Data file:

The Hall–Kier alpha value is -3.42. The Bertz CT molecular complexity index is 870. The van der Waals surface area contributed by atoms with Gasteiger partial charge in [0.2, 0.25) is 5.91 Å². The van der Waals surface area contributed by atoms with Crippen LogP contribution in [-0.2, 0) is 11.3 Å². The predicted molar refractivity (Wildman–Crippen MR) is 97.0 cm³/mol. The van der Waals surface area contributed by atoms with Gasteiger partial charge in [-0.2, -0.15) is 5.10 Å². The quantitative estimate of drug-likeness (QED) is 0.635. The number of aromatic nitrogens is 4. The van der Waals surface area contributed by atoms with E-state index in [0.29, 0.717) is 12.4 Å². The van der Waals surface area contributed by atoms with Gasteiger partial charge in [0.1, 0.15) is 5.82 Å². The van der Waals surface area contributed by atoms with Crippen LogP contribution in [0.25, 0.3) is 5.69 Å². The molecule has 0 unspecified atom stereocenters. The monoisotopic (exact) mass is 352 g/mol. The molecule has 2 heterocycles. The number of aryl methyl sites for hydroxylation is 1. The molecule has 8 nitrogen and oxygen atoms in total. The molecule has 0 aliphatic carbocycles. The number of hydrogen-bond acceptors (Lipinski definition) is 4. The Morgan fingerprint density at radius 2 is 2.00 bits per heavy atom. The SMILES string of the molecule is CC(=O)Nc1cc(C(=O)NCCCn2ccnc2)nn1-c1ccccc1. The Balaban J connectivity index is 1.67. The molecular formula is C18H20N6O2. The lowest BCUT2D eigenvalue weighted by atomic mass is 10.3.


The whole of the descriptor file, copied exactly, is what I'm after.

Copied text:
The Hall–Kier alpha value is -3.42. The Bertz CT molecular complexity index is 870. The van der Waals surface area contributed by atoms with Gasteiger partial charge in [0.2, 0.25) is 5.91 Å². The van der Waals surface area contributed by atoms with Crippen LogP contribution in [-0.2, 0) is 11.3 Å². The predicted molar refractivity (Wildman–Crippen MR) is 97.0 cm³/mol. The van der Waals surface area contributed by atoms with Gasteiger partial charge in [-0.2, -0.15) is 5.10 Å². The quantitative estimate of drug-likeness (QED) is 0.635. The number of aromatic nitrogens is 4. The van der Waals surface area contributed by atoms with E-state index in [0.29, 0.717) is 12.4 Å². The van der Waals surface area contributed by atoms with Gasteiger partial charge in [0.1, 0.15) is 5.82 Å². The van der Waals surface area contributed by atoms with Crippen LogP contribution in [0.25, 0.3) is 5.69 Å². The molecule has 0 unspecified atom stereocenters. The monoisotopic (exact) mass is 352 g/mol. The molecule has 2 heterocycles. The number of aryl methyl sites for hydroxylation is 1. The molecule has 8 nitrogen and oxygen atoms in total. The molecule has 0 aliphatic carbocycles. The number of hydrogen-bond acceptors (Lipinski definition) is 4. The Morgan fingerprint density at radius 2 is 2.00 bits per heavy atom. The SMILES string of the molecule is CC(=O)Nc1cc(C(=O)NCCCn2ccnc2)nn1-c1ccccc1. The Balaban J connectivity index is 1.67. The molecular formula is C18H20N6O2. The lowest BCUT2D eigenvalue weighted by atomic mass is 10.3.